Latest Articles

Top Asian News 6:27 a.m. GMT

SIERRA MADRE MOUNTAINS, Philippines (AP) — In the late-night hours and amid the chirp of crickets, Katryn welcomed a huddle of exhausted Filipino journalists in cheerful spirits like she was home. "Coffee?" she asked with a comforting smile. Comrade Katryn is her nom de guerre, however, and for her, home is a rebel encampment concealed in the rain-soaked wilderness of the Philippines' Sierra Madre Mountains. The 24-year-old walked away from her family two years ago to join one of the world's longest-raging Marxist rebellions. Mostly in their 20s and 30s, a few dozen New People's Army guerrillas lugged M16 rifles and grenade launchers on a plateau where red hammer-and-sickle flags adorned a makeshift hall.

CANBERRA, Australia (AP) — Aboriginal traditional dancers carrying clap sticks and spears and with faces painted white with clay traveled from remote northern Australia to Parliament House on Monday to draw attention to rampant domestic violence in Outback indigenous communities. Scores of Rirratjingu people flew 2,900 kilometers (1,800 miles) from Yirrkala in the Northern Territory to dance a ceremony at the front door of Parliament and to urge national action against family violence in communities such as theirs. "We are seeing horrifying rates of family violence in indigenous communities and it is incumbent on all people — community leaders, political leaders and businesses — to act to drive it down," Rirratjingu elder Bakamumu Marika said.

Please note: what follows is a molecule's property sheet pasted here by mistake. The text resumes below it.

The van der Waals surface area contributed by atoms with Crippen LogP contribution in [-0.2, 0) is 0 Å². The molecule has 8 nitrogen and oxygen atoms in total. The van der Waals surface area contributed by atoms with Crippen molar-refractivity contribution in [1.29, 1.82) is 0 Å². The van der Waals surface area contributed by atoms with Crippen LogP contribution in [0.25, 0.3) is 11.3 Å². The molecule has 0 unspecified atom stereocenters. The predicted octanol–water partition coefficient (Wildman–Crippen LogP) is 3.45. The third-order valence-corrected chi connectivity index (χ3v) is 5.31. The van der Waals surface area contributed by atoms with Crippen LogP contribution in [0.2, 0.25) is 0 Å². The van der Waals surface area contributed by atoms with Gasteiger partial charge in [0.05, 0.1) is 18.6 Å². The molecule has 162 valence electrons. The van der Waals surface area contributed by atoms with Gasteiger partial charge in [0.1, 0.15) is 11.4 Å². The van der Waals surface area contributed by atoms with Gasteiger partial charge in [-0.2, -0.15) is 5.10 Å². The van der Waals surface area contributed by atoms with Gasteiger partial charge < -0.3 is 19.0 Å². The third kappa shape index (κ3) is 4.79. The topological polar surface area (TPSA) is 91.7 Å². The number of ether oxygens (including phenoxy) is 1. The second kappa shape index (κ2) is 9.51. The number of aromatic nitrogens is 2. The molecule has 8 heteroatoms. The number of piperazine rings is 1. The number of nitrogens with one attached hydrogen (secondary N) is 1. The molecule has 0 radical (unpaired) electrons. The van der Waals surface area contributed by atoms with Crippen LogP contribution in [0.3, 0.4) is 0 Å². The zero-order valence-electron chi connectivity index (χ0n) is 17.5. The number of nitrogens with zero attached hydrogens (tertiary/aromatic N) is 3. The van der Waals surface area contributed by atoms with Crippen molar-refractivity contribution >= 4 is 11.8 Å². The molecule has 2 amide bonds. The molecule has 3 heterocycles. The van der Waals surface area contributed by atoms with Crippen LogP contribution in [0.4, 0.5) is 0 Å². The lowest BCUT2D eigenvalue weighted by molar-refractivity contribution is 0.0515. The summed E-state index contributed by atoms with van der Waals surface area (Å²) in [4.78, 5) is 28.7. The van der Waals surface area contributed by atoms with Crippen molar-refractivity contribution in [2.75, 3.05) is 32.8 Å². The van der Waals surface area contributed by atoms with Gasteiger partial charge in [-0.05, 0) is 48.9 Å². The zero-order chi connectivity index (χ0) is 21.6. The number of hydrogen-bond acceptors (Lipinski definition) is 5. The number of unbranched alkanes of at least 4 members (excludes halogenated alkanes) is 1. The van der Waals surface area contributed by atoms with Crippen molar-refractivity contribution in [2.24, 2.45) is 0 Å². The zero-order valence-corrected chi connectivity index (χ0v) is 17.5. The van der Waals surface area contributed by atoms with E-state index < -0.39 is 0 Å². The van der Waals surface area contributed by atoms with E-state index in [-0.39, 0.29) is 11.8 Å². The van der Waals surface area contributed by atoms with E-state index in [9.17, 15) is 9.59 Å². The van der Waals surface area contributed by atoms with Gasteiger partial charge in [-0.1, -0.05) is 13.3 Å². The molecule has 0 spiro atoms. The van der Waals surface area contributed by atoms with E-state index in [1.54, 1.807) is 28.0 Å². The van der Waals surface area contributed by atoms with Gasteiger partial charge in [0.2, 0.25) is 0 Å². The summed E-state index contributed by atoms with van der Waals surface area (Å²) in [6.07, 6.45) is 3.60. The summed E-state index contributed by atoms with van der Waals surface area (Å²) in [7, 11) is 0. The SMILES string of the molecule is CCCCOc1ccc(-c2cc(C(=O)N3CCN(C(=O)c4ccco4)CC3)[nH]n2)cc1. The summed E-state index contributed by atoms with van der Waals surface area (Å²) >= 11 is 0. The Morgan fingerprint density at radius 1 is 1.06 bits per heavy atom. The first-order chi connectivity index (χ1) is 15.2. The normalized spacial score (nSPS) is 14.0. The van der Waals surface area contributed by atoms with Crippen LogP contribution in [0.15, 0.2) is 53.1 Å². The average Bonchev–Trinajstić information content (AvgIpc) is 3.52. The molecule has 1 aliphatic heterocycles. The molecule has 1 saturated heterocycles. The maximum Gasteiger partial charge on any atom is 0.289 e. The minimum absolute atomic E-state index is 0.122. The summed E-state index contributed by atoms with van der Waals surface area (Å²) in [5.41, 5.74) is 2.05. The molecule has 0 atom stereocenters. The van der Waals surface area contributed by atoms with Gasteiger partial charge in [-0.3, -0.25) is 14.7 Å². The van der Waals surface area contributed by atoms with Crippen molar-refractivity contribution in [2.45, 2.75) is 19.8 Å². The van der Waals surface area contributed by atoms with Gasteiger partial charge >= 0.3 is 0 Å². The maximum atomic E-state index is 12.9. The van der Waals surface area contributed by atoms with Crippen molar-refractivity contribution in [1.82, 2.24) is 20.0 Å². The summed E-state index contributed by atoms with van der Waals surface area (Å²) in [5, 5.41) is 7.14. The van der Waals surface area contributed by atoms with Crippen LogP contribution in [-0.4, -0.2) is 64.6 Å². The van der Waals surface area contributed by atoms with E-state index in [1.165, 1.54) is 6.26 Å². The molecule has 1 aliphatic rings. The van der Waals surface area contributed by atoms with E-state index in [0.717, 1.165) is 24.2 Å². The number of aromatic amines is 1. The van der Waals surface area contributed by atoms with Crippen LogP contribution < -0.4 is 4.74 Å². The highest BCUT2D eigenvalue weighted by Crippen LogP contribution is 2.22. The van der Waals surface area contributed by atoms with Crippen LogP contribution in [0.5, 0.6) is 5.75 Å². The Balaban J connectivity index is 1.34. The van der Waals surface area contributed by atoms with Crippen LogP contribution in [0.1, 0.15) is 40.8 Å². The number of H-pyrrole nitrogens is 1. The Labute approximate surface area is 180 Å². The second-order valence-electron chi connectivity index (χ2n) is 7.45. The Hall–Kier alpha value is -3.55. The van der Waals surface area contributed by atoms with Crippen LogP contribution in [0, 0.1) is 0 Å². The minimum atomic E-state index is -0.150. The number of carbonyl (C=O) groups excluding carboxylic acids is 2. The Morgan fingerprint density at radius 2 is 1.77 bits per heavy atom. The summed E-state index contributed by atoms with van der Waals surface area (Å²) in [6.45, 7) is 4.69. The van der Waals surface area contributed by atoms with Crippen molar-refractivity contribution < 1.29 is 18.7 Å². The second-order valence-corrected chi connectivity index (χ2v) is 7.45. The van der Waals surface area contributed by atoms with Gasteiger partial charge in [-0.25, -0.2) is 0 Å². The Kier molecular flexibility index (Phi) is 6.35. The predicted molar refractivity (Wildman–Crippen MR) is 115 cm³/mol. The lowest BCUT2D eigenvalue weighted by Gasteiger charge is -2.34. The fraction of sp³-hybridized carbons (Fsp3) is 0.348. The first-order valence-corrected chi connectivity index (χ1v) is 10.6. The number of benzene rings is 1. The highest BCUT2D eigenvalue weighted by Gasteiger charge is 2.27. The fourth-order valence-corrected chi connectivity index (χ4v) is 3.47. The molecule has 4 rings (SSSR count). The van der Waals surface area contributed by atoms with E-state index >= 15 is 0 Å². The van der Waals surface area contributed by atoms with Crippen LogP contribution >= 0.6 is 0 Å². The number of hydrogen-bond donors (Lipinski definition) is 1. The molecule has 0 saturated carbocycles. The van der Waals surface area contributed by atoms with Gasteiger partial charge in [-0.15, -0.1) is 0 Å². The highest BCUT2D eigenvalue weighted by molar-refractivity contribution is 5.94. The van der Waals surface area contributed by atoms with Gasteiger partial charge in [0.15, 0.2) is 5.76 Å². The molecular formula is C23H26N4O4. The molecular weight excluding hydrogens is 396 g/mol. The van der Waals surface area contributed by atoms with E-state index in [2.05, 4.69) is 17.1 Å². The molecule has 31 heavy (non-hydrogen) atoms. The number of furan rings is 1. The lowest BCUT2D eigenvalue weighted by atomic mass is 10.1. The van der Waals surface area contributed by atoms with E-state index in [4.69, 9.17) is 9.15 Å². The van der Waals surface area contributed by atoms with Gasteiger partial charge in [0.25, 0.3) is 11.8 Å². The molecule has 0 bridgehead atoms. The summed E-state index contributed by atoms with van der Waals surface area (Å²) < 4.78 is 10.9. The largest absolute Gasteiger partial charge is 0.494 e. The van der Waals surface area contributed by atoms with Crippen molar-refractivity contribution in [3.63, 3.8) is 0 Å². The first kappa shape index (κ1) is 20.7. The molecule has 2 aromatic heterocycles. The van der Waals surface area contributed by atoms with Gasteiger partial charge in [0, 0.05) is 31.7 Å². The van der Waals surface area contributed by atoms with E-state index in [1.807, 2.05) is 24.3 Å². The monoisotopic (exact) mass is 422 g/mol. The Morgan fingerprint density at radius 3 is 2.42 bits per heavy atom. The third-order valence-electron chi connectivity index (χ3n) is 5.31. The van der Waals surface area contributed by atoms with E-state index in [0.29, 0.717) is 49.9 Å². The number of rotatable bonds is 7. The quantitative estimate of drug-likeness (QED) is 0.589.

BANGKOK (AP) — A look at recent developments in the South China Sea, where China is pitted against smaller neighbors in multiple disputes over islands, coral reefs and lagoons in waters crucial for global commerce and rich in fish and potential oil and gas reserves: ___ EDITOR'S NOTE: This is a weekly look at the latest key developments in the South China Sea, home to several territorial conflicts that have raised tensions in the region. ___ CHINA'S THINK TANK SAYS U.S. NAVAL OPERATIONS UNDERMINE ITS SOVEREIGNTY China's government-backed institute for the South China Sea has released a report detailing an increase in U.S.